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How to Obtain FedRAMP Approval for Government Cloud Services Featured

How to Obtain FedRAMP Approval for Government Cloud Services "This is a 44 image HDR panoramic image of the Capitol building. \r\nThis has been downsampled to 4k width so that it\u2019s not stupidly large.\r\n\r\nI\u2019m playing around with HDR panoramas at the moment and this one turned out pretty well."

Taking advantage of the benefits of cloud computing is not restricted to organizations operating in the private sector. In the United States, local, state, and federal governments make extensive use of public cloud resources. As is customary for all types of government contracts, some assessments and approvals must be obtained before the offerings of a cloud service provider (CSP) can be used by specific agencies. Government contracts can be very lucrative and service providers who want a piece of the business need to demonstrate that their products meet all requirements surrounding security and functionality.

All CSPs that wish to do business with the U.S. federal government need to be assessed and approved by the Federal Risk and Authorization Management Program (FedRAMP). The program’s goal is to protect the data of U.S. citizens when it is in the cloud and is the most rigorous security framework in use by the government. 

FedRAMP was created to address the problem of different and potentially conflicting requirements for each agency working with cloud providers. FedRAMP provides standard security baselines and processes that simplify the process of obtaining cloud services for both providers and government agencies. Once a CSP achieves FedRAMP approval for an offering, it is listed in the FedRAMP Marketplace to gain visibility across the government.

Navigating the FedRAMP Authorization Process

CSPs that want authorization to provide services to federal agencies need to follow a process comprised of three complementary phases.

In the pre-authorization phase, CSPs should complete FedRAMP training which includes modules that define the baseline security plan. Education can be accessed via online courses, webinars, or in-person training events. A request from the CSP will result in a consultation with government subject matter experts set up by the FedRAMP Program Management Office (PMO). To successfully get through this phase of the authorization process, a CSP needs to:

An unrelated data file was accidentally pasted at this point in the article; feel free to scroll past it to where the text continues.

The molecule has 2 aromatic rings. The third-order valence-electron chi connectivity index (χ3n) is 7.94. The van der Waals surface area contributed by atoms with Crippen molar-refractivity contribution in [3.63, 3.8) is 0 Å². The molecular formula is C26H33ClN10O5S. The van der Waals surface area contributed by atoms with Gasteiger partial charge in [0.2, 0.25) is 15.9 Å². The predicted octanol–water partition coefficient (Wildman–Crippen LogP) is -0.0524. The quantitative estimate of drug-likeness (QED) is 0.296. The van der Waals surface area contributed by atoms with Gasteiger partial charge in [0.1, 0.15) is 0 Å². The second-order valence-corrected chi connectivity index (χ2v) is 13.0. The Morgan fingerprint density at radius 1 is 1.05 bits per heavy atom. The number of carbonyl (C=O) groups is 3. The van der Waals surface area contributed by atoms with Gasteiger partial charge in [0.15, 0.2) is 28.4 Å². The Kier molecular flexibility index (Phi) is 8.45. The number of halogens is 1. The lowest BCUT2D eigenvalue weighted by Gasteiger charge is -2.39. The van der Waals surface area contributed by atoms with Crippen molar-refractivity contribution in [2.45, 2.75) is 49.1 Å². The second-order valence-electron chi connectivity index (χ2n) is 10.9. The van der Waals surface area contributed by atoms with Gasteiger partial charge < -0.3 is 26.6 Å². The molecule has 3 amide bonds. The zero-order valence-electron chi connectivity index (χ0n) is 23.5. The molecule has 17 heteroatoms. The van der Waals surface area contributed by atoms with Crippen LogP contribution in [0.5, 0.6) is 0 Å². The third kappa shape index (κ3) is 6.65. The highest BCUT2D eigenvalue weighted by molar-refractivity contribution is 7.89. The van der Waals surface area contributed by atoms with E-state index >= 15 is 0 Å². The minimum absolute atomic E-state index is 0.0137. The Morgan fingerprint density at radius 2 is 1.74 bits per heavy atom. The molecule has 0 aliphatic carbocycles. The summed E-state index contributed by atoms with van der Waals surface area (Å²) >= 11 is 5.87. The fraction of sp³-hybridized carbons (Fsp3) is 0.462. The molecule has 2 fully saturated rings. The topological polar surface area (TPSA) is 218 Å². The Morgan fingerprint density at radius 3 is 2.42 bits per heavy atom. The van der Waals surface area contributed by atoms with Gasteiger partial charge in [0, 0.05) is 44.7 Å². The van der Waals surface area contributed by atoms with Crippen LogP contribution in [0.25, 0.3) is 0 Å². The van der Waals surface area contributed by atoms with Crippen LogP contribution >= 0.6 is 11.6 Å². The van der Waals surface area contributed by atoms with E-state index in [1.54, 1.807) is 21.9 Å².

• Document agency interest in their offering and establish partnerships with agency customers.
  • Establish a partnership with an approved third-party assessment organization. 
  • Ensure that the service implements the required security controls.

During authorization, a CSP is responsible for developing a package that includes the completion of the System Security Plan. The plan is then assessed by the third-party assessment organization and findings are presented to the CSP for remediation. When all risks have been successfully addressed, the CSP attains authorization and status as a FedRAMP authorized vendor.

In the post-authorization phase of the process, the CSP is required to provide monthly monitoring deliverables to the agency using its service. Failure to provide these documents can result in the service losing its authorization.

The purpose of FedRAMP is to eliminate any confusion regarding the ability of individual agencies to use cloud services. By publishing authorized services on the FedRAMP Marketplace, the authorization process only needs to be done once for each offering. Once approved, it can be used with confidence by any federal agency that wants to use the service. 

This appears to be an example of government working efficiently by reducing the duplicate work that would ensue from individual agencies or departments authorizing CSPs. In a subsequent post, we will take a closer look at the FedRAMP Marketplace and the agencies that use its authorized services. 

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 Robert Agar

I am a freelance writer who graduated from Pace University in New York with a Computer Science degree in 1992. Over the course of a long IT career I have worked for a number of large service providers in a variety of roles revolving around data storage and protection. I currently reside in northeastern Pennsylvania where I write from my home office.

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